Charlotte Martin, MPA
Executive Director, Lousiana Physical Therapy Board
Charlotte has served as the Executive Director of the Louisiana Physical Therapy Board since 2014. She is the current Chair of the FSBPT Council of Board Administrators (CBA) and Board Assessment Task Force and the former Chair of the FSBPT Foreign Educated Standards Committee. Charlotte is a National Certified Investigator and Inspector through the Council on Licensure, Enforcement & Regulation (CLEAR). Charlotte received a baccalaureate degree from the Louisiana State University (LSU) College of Humanities & Social Sciences in 2004 and a Master’s degree in Public Administration from the LSU E.J. Ourso College of Business in 2008.
Leslie Adrian, PT, DPT, MPA
Director of Professional Standards, Federation of State Boards of Physical Therapy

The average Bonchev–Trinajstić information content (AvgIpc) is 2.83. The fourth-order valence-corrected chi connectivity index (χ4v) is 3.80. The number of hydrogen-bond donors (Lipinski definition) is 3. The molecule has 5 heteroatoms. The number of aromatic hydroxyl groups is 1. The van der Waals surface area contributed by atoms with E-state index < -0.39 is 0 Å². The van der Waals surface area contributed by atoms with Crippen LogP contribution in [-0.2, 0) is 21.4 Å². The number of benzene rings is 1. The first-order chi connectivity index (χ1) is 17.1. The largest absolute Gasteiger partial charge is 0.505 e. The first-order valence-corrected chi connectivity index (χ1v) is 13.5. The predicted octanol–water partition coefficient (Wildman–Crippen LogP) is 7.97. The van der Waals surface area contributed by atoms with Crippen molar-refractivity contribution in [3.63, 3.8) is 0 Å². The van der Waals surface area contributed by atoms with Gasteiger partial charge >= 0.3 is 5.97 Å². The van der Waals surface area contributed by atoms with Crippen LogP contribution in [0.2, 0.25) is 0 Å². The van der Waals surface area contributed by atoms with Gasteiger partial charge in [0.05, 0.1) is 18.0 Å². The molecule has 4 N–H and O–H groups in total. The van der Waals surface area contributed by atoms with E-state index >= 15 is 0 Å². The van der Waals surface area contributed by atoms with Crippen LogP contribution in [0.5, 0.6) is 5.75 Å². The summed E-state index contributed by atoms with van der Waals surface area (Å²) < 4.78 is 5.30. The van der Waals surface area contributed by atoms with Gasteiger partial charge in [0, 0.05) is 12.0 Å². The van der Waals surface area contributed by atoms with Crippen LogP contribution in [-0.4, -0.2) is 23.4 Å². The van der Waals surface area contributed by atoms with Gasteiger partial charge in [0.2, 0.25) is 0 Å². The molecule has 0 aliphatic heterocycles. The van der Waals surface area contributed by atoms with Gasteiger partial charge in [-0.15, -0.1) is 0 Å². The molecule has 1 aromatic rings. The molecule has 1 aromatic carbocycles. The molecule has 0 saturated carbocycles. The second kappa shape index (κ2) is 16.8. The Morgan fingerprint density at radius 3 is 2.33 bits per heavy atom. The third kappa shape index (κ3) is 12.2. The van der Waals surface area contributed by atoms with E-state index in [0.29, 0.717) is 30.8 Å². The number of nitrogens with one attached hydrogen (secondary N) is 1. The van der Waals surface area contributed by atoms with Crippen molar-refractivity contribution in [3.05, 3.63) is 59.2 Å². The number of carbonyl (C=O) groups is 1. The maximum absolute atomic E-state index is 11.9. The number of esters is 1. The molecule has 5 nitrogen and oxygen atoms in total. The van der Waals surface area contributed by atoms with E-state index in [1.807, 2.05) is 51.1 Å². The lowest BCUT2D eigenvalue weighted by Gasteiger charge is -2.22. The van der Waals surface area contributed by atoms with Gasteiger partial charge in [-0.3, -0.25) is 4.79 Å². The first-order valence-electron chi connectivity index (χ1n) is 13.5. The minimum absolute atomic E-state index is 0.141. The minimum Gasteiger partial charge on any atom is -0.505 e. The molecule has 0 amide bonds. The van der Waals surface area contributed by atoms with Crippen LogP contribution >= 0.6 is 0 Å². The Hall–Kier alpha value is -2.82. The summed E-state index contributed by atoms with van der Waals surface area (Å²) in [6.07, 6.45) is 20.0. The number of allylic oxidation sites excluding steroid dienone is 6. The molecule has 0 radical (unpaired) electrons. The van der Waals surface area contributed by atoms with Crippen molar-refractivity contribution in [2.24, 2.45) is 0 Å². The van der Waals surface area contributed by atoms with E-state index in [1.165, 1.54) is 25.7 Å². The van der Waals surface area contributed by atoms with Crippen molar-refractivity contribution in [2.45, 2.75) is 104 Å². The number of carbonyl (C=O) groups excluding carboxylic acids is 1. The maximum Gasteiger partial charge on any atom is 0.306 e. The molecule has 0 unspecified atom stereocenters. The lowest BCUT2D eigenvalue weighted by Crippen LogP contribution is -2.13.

Physical Therapy (FSBPT) since 2008. Her education includes a Doctor of Physical Therapy from Shenandoah University, Master of Science in Physical Therapy from Ithaca College, and a Master of Public Administration from Virginia Tech. Leslie has over ten years of professional regulatory experience with both the American Physical Therapy Association and FSBPT. Leslie was part of the planning and development staff for the origin and fruition of the Physical Therapy Compact. Leslie’s responsibilities include responding to the needs and requests of member state boards, researching and authoring resource papers, tracking legislative and regulatory activities relevant to physical therapy, and developing standards for internationally educated physical therapists.